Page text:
In 107 years of statehood, New Mexico has never sent a woman to the U.S. Senate. Maggie Toulouse Oliver believed she would be the first.
She changed her view this week in the middle of a campaign, quitting the Democratic primary race against U.S. Rep. Ben Ray Luján.
Toulouse Oliver initially provided a sanitized explanation, saying she dropped out because Luján had followed her by veering left on several issues, including the impeachment of President Donald Trump.
But candidates don’t enter a race to surrender. Toulouse Oliver told me a number of factors contributed to her decision to withdraw, and lack of money was at the top of that list.
“I’d be lying if I said funding wasn’t a major component,” she said Thursday in an interview. “What would have been lacking was the ability to communicate the way we wanted to.”
She wasn’t referring only to television advertising, which candidates in statewide races treat as an expensive necessity. Her hope also waned of assembling a grassroots campaign that could reach voters at their doorstep.
“I looked at the path to victory and what would have been required,” she said.
Toulouse Oliver did not like what she saw. To separate herself from Luján, she faced the prospect of going negative to take down a better-financed opponent.
“That wasn’t the kind of campaign I wanted to run,” she said.
Toulouse Oliver already has a demanding job as New Mexico’s secretary of state, an office that oversees elections, among other responsibilities. Better to focus on work, she said, than attempt to pull an upset on a shoestring budget.
She called it quits and endorsed Luján.
Her withdrawal makes it likely that men will continue representing New Mexico in the Senate for at least the next three decades.
Toulouse Oliver’s exit clears the way for Luján to receive the Democratic nomination without competition. Two political weaklings, both men and both retreads from losing campaigns last year, are running for the Senate on the Republican side.
Luján, who has led a charmed political life, will cruise to victory in the general election unless he commits a blunder.
He is only 47. Fellow Democrat Martin Heinrich, who will become New Mexico’s senior senator upon Tom Udall’s retirement after the general election, is a year older. They stand a good chance of remaining in the Senate until they’re in their 70s or 80s.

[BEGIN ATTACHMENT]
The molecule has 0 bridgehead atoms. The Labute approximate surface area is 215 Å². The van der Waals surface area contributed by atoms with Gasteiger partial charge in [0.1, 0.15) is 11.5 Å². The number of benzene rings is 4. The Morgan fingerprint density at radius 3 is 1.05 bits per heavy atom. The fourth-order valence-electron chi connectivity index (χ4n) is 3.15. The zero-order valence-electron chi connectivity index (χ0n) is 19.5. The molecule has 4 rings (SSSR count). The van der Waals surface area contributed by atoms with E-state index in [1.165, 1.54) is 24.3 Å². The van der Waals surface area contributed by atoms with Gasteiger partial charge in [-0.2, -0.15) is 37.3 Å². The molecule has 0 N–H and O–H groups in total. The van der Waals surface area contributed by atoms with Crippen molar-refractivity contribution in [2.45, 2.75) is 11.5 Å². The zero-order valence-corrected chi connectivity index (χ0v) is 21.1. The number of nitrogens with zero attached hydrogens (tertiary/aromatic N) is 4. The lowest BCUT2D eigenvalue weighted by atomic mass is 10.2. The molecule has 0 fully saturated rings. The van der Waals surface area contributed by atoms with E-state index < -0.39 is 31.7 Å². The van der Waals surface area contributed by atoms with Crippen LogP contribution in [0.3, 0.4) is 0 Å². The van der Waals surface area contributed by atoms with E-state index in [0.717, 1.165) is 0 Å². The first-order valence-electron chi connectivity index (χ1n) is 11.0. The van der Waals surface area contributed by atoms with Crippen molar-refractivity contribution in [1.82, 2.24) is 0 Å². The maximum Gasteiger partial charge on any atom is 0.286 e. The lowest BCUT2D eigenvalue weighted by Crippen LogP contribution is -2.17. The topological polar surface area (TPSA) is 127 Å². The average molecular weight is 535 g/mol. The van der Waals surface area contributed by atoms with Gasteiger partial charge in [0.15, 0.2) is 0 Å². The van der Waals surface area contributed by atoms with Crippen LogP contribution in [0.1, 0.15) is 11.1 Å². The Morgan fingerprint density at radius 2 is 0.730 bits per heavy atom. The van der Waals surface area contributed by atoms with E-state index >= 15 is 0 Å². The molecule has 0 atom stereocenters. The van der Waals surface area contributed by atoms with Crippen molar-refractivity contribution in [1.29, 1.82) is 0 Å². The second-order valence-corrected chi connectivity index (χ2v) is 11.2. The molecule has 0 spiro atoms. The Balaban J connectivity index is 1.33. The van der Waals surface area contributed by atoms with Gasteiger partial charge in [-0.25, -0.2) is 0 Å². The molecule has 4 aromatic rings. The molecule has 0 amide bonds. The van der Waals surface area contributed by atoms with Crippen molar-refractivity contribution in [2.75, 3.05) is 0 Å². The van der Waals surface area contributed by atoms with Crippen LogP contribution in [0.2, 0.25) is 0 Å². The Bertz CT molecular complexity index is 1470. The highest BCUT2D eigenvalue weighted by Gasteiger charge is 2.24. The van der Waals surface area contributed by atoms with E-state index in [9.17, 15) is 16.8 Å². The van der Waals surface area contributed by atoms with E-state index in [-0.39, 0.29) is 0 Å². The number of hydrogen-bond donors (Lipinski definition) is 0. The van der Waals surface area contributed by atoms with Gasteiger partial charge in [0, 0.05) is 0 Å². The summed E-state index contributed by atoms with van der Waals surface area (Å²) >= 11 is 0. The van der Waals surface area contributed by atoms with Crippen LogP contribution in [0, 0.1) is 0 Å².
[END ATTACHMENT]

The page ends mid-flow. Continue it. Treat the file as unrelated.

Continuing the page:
Toulouse Oliver didn’t base her campaign on gender politics, which are always bothersome. The idea of supporting someone simply because she’s a woman is no more appealing than the tradition of only men serving in the Senate.
Had she been able to stay in the race, she might have defined herself as the underdog who overcame more obstacles than Luján could imagine.
Toulouse Oliver had none of the natural advantages that propelled Luján’s career. A single mother at a young age, she ascended in the Bernalillo County Clerk’s Office to become its top official. Then she twice won election as secretary of state.
Luján’s path in politics was slower but easier. His father, also named Ben Luján, was speaker of the state House of Representatives. He jump-started Ben Ray’s political career in 2004.
Ben Ray was 31 and still without a college degree. A $90,000-a-year seat was open on the state Public Regulation Commission. He decided to run for it.
The job was highly technical, and Ben Ray wasn’t the best-qualified candidate. But he had more political clout than any of his opponents.
His dad’s close ally, then-Gov. Bill Richardson, crafted a statement for Ben Ray to use in his campaign.
“Ben R. Luján will be an outstanding member of the PRC,” Richardson stated. “He is a man of the people who will bring a fresh and fair voice to the PRC as a native Northern New Mexican. I trust him in this critical race, which is so important to the future of our state.”
Ben Ray won. Then he made something of it.
Jason Marks, one of the two best PRC members I’ve seen, rated Luján as a capable and earnest member of the PRC.
Bob Perls, who finished second to Luján in the Democratic primary for the PRC seat, had a similar assessment.
“He’s been somebody who exceeded expectations,” Perls told me.
Luján was completing his term on the PRC when Northern New Mexico’s congressional seat opened. He soon became the best-known candidate in a crowded primary field.
Luján won again and headed to Congress at age 35.
“He has been very fortunate,” Toulouse Oliver said.
In the Senate race, Luján has risked alienating voters with his relentless pleas for money. Some were laced with wild stories. For instance, one of Luján’s solicitations falsely claimed Senate Majority Leader Mitch McConnell had “announced he raised $2.1 million to defeat me.”
Republican McConnell’s fundraising had nothing to do with Luján. It was for his own Senate race in Kentucky.
A reader emailed me Thursday to say he’s tired of Luján’s solicitations.
“There is no one any more interested than I am in seeing the Democrats take control of the U.S. Senate in the 2020 election,” the man wrote. “But aside from being annoyed by the number and rhetoric of these particular emails, I am thinking that my money could be put to better use if given to candidates whose 2020 election is not as secure as I am assuming Mr. Luján’s to be. With Maggie Toulouse Oliver now dropping out of the race, I imagine that it won’t cost Mr. Lujan a lot of money to get through the primary.”
Luján could pinch every nickel and squeeze every dime while winning the Senate race. But his fundraising will always be full speed ahead.
Money was part of his formula for eliminating Toulouse Oliver as a competitor.
She said Democratic Party leaders exerted no pressure to get her to withdraw. Instead, it came down mostly to cash, or lack of it.
Luján had enough to be the comfortable front-runner. Toulouse Oliver didn’t want to throw stones from behind.
Ringside Seat is an opinion column about people, politics and news. Contact Milan Simonich at firstname.lastname@example.org or 505-986-3080.